David D. Porter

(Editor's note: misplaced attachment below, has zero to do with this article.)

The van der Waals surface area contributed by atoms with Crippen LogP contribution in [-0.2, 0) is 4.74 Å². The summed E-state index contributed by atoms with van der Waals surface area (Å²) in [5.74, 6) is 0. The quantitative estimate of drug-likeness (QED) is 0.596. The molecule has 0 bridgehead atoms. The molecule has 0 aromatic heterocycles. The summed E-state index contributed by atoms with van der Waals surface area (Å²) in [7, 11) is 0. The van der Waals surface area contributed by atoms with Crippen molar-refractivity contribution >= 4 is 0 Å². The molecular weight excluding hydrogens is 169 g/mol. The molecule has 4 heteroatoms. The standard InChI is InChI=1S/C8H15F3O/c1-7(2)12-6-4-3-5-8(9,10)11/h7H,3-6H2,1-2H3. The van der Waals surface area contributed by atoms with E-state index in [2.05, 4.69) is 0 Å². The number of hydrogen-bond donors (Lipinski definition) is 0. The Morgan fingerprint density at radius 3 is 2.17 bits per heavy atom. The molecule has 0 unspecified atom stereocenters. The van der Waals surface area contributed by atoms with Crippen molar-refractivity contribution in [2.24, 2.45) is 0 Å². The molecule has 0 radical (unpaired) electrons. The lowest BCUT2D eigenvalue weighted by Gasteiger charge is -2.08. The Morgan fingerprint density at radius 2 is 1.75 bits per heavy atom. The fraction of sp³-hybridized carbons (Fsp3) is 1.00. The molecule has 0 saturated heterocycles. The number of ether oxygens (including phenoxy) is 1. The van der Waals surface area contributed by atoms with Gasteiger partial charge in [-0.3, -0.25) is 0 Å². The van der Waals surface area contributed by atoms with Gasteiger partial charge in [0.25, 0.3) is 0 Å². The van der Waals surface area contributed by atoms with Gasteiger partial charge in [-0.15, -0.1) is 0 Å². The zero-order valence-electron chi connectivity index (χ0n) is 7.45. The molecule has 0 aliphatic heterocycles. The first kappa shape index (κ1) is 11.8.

Admiral David D. Porter died suddenly at 8:15 in the morning of last Friday at his home on H street in Washington city.  His death resulted from fatty degeneration of the heart from which he had suffered since last summer.  Mental disturbances were added to his other troubles, and the patient did not realize the seriousness of his condition.  His death was calm and peaceful and came almost without warning.  A pathetic incident of his last sickness, in view of the subsequent events, was a visit made to the Admiral by General Sherman about three weeks ago.  Admiral Porter happened to be asleep at the time, and General Sherman told the family not to awaken him.  He left a message of sympathy, and sadly said:  “I would rather not see Porter unless I could see him as he always was when I have met him.”  Turning to Mrs. Logan, the Admiral’s daughter, he said half jokingly, but with a tinge of pathos; “I will be the next one, and perhaps I may go before Porter does.”  Then with a shrug of his shoulders, he added:  “Anyhow, it’s nothing to die, as it’s just as natural as it is to be born.”  The funeral of Admiral Porter took place yesterday at 2 p. m from his late residence, and his body was buried at Arlington cemetery with the highest military honors.  David Dixon Porter came of a line of sailors, his father, David Porter, being a noted naval officer and his grandfather captain of a merchantman.  The date and place of his birth are disputed; but according to the best authorities he first saw the light at Philadelphia, June 8, 1814.  When his father took command of the Mexican navy in the war against Spain, in 1826, young Porter was made midshipman and was captured on the Guerrero after a severe fight.  In 1829 he became a midshipman in the United States navy and served in various waters until 1845, when he was stationed at the Washington Observatory.  In the Mexican war he served at Vera Cruz and other points.  He was afterwards engaged in the coast-survey, and in 1847 he entered on the command of the California mail steamer.  At the outbreak of the war of the Rebellion he held a Commander’s commission and was sent to the relief of Fort Pickens, at Pensacola.  He prepared a flotilla of mortar-boats for service in the expedition against New Orleans, and after the capture of that city the flotilla was employed against Vicksburg, and Porter with the rank of Rear-Admiral and command of all the naval forces on the Mississippi.  Steamboats covered with iron plates were used in many places for attack and for transport.  Arkansas Post was captured in January, 1863, and the Grand Gulf batteries were destroyed in April of that year.  Porter’s co-operation in the siege of Vicksburg was zealous and efficient and elicited the hearty thanks of General Grant.  Porter assisted in General Banks’s Red River expedition in the spring of 1864, and in the same year he was transferred to the James river.  Here he had command of the naval forces which took part in the expedition against Fort Fisher and captured it January 15, 1865.  He was made Vice-Admiral in 1866, and was Superintendent of the Naval Academy two years.  On the death of Farragut in 1870 Porter succeeded him as Admiral.  During recent years Admiral Porter published several books, among which were a “Life of Commodore David Porter,” his father; “Incidents and Anecdotes of the Civil War;” two novels and “History of the Navy in the War of the Rebellion.”  Admiral Porter was a brilliant naval officer and richly deserved the highest honors of the service.  He was not only a vigorous and judicious fighter, but he achieved standing and reputation as an educator while at the head of the Naval Academy at Annapolis.  For his distinguished services during the war of the Rebellion he was four times publicly thanked by Congress.  (Tuesday, February 18, 1891, The Wellsboro Agitator, Wellsboro, Tioga Co, Pa.)